Eli Barsi’s farm-girl grit cultivates career

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Eli Barsi

 

By Ashley Martin

November the 5th, 2014

Eli Barsi has always been a do-it-yourself kind of woman. It probably stems from her upbringing.

“I have been (resourceful) all my life,” said Barsi, a singer-songwriter based in Moosomin. “When you’re raised on the farm, I think that (has) everything to do with learning how to make things work.”

She taught herself guitar when she was 12, after a singing gig on a Yorkton TV show was cancelled because her guitar player backed out.

When she was 18, she eschewed the idea of a backup plan: She wanted a music career. So she dropped out of veterinary school in Vermilion, Alta., got an agent and spent the next two years driving around the Prairies in her old Pontiac, playing solo shows six nights a week.

Eventually Barsi earned enough money to take that Pontiac down to Nashville, where, after years of playing, she remained without a record deal. Rather than call it quits, she moved back to Alberta and decided to cut her own album in a rented studio in Stony Plain. Now she and her husband John Cunningham have their own studio.

When daughter Katy was little, rather than put her career on hiatus, Barsi diversified and started performing children’s shows.

And when people told her to pick a genre and stick to it, she didn’t listen.

“You can’t be a one-trick pony in this business,” said Barsi, whose music runs the gamut from pop-country, traditional, western, bluegrass and gospel. “I’m glad that I don’t have all my eggs in that (mainstream country) basket.”

That said, it’s not for necessity she’s a musical nomad: She loves each style equally.

“I’ve had people in the industry tell me ‘you need to just pick one genre and stick with that’ and I’m glad I didn’t listen, because I would be missing out on all these other opportunities and the joy that it brings.”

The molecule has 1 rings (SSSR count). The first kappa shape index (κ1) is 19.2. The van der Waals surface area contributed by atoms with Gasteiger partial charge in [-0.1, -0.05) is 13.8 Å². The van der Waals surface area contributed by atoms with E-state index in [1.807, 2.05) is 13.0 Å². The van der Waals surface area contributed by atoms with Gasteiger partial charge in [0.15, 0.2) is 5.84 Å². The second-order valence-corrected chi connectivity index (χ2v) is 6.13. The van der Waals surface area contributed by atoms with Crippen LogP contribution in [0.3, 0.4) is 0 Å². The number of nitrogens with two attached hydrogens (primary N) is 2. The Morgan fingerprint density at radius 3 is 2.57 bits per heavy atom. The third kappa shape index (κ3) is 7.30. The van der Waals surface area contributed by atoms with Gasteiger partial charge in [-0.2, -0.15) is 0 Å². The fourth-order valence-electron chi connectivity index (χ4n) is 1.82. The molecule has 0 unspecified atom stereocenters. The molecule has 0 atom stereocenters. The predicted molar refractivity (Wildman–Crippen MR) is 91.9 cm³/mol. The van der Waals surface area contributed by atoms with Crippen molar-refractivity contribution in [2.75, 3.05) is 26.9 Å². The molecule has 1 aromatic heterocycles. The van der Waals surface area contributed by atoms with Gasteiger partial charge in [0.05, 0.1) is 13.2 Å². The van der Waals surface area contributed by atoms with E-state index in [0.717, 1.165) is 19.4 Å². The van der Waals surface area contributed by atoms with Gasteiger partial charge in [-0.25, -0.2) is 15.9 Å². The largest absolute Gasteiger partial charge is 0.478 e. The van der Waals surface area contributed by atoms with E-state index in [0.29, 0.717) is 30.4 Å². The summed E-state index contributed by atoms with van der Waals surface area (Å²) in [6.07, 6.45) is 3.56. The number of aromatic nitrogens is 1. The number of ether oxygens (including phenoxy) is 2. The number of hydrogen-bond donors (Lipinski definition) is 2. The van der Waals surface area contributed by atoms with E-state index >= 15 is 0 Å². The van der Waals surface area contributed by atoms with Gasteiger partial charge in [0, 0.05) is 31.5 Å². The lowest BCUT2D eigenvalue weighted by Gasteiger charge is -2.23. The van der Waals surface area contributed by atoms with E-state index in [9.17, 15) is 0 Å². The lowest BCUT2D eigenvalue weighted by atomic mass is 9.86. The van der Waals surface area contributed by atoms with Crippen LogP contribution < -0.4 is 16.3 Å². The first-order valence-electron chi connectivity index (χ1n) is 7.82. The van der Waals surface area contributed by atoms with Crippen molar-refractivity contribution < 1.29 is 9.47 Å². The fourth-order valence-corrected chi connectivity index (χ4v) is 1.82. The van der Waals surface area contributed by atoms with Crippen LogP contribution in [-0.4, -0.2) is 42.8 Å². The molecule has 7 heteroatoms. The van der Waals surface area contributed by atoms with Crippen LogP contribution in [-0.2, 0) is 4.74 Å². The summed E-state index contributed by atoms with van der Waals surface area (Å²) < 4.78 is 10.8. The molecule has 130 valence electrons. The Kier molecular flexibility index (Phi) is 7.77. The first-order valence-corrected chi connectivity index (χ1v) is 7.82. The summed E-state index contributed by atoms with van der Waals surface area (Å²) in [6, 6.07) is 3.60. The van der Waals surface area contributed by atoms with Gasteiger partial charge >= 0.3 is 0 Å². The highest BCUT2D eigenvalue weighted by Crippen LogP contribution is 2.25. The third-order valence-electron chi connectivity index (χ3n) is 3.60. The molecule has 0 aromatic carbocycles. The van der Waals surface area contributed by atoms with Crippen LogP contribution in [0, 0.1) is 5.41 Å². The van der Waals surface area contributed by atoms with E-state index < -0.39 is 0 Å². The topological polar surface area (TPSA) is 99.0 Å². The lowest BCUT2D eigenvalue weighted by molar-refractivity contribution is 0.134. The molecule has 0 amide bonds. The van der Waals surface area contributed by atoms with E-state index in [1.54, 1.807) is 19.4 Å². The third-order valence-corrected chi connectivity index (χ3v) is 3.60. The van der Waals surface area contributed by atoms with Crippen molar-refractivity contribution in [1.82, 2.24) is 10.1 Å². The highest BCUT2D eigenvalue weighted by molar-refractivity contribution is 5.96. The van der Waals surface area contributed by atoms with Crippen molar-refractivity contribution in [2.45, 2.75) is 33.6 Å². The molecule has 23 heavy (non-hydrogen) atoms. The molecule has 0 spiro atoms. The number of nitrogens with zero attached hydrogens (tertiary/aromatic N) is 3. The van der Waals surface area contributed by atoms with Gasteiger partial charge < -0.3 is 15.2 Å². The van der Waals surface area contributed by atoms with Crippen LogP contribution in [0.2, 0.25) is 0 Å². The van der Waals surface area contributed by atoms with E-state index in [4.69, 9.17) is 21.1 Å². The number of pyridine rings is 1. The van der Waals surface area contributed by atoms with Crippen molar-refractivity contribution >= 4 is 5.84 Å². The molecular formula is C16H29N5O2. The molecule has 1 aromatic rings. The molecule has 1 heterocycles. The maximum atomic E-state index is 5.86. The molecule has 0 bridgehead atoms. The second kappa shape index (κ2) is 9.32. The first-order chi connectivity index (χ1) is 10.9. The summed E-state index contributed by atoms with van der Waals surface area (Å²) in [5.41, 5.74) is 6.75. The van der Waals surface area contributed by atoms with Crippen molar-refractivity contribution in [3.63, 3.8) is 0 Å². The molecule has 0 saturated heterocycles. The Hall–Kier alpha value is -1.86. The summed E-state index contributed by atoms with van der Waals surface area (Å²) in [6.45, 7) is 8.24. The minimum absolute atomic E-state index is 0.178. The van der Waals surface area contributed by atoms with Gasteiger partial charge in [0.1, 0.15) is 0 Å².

Today, Barsi has 13 albums under her belt. The most recent one, released last year, is the first for which she wrote every song, rather than fill half an album with tracks by writers she admires.

With Portrait of a Cowgirl, she wanted to reflect every genre she plays.

“It was quite a challenge to write it that way and I feel like everything I set out to do, it’s working with this project,” said Barsi.

She was nominated in seven Saskatchewan Country Music Award categories in 2014 and won two, including roots artist of the year.

The album’s title track, in honour of Barsi’s mother Georgina, earned her a Wrangler award from the National Cowboy and Western Heritage Museum, which Barsi likens to the “Academy Awards for everything western.”

Barsi tells stories in her songs, and this one is no different.

She got married to a farm boy, three little ones they had

For 60 years they made a life and home there on that land

The song may be about her mother, but it’s her father who instilled a love of music in Barsi.

When she was four years old, dad Adam would play his favourites — Opry stars like the Carter Family and Roy Acuff — at home near Kennedy.

“He didn’t really watch TV way back then so I think all that music really was drilled in at an early age,” said Barsi. That includes Mother Maybelle’s Carter scratch guitar style, which Barsi uses today.

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